I was about to give up when I suddenly thought to try the dreaded loopback driver, which is supposed not to have good performance. (I've heard that Butler Lampson, one of the great minds in computer science, once said "Performance is a characteristic of a correctly functioning system" - in other words, it doesn't matter what the performance is, if it doesn't actually work. When I had the opportunity to ask him he denied having said it, but it's true anyway).
And... it worked! Replacing "tap:aio:" by "file:" suddenly had everything working correctly. I could mount my virtual device, treat it just like a disk, copy my host system onto it. Now I was ready for the next step, boot the VM with an exact copy of the Ubuntu 12.10 system that was running as the host.
I even tried going back to blktap for the guest system, figuring that maybe there was some kind of conflict with running it in the host. Well, that of course got nowhere. But I edited the config file and... it got another five whole lines further in the console log before failing in a different way.
I Googled the error messages, as you do with open source (open source would just never work at all without Google). The problem was that the root file system wasn't getting mounted. This may (or may not) have something to do with the way Xen deals with booting guests. Instead of doing what the hardware does, and executing files from the guest's disk image, it boots using the host kernel, then somehow flips over to the guest in mid-boot. Why it does this I don't know, but it creates whole chapters in the textbooks explaining how to deal with kernel incompatibilities and the like. And evidently I'd just been bitten by one of these - even though I was using the same system for the host and for the guest.
To cut a long story short, I tried a lot of things - Pygrub, virt-manager - and none of them would work. They all failed in some incomprehensible way, and Googling just produced confusing, conflicting advice, which typically started with "rebuild the kernel..." or "install this completely different toolset".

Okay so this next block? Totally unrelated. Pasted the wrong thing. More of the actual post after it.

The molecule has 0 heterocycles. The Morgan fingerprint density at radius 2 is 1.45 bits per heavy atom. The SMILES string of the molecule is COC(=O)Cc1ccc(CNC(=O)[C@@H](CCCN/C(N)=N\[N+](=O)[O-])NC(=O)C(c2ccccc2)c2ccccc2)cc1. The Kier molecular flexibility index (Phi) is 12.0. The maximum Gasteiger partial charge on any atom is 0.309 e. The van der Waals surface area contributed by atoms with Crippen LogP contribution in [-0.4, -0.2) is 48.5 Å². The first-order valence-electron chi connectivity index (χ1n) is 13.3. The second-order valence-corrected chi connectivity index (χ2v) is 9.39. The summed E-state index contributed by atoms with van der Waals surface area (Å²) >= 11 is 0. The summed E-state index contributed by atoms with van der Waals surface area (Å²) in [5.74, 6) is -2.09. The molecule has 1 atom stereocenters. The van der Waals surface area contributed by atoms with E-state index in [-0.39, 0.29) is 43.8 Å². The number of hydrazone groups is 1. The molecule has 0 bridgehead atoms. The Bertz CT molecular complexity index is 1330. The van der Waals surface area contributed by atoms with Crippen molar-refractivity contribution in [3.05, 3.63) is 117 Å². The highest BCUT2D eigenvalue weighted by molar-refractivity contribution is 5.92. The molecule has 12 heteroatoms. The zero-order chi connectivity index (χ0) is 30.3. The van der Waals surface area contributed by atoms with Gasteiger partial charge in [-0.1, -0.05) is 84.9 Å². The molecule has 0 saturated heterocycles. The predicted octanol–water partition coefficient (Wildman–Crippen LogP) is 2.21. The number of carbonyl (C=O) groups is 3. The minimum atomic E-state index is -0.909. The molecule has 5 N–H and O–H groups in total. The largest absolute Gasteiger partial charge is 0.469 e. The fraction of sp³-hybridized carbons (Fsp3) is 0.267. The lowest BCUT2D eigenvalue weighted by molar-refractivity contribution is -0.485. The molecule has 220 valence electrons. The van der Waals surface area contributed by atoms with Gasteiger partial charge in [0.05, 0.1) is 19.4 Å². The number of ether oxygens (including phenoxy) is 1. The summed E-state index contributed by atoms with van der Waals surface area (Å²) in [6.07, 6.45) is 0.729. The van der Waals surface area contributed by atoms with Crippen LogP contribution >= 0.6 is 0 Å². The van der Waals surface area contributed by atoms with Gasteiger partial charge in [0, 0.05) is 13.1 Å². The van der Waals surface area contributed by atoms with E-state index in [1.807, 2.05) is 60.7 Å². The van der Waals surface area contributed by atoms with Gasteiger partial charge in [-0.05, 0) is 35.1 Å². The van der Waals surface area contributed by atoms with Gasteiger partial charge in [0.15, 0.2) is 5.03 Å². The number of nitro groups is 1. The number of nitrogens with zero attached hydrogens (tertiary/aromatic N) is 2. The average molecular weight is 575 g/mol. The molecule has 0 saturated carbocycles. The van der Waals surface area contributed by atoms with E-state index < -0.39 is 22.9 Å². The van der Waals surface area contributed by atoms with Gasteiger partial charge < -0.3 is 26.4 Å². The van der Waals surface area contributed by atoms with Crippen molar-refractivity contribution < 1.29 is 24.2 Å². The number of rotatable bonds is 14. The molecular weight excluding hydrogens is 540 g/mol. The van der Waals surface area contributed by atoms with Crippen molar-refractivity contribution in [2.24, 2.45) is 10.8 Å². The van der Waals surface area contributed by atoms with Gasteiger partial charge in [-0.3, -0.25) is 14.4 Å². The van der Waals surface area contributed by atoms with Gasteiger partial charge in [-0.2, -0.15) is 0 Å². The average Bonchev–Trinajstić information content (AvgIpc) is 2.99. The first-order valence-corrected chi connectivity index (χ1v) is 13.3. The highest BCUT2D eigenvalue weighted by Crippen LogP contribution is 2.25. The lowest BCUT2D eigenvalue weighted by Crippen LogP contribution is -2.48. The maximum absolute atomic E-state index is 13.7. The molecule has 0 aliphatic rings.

Yet Xen is in widespread use by cloud hosting companies - for example, by Amazon. I can only suppose that if you have the resources to experiment with different distros, kernel builds, toolsets and configurations, you can eventually find a combination which works. But it certainly isn't for the casual user like me, who just wants to get something working in a day or so. It may be that Ubuntu, or its latest version, is part of the problem. The Ubuntu web pages seem to say it should all work, but there are also a lot of references to things that don't quite work the way they're supposed to under Ubuntu.
I suppose I should have known, really. I worked for a while with a company which had a virtualized software product. They'd started with VMware as the base, and then customer pressure had forced them to port to Xen - just before I joined and found myself responsible for it. It was a nightmare - nothing worked, Citrix (the owners of Xen) were incapable of providing support, and the Xen open source community just laughed when we asked them for advice. "Oh, you're using the xyz toolset - nobody uses that any more, everyone is using pqr. The latest release is pretty good, it mostly works and there are quite a few patches for the stuff that isn't really there yet." The project over-ran by months and only "worked" thanks to numerous hacks and workarounds.
So, here I am reinstalling the machine. I'm annoyed about the time I've spent trying to understand Xen, that I'll now have to spend getting to grips with all the utilities for VMware. But it surely can't be worse... can it?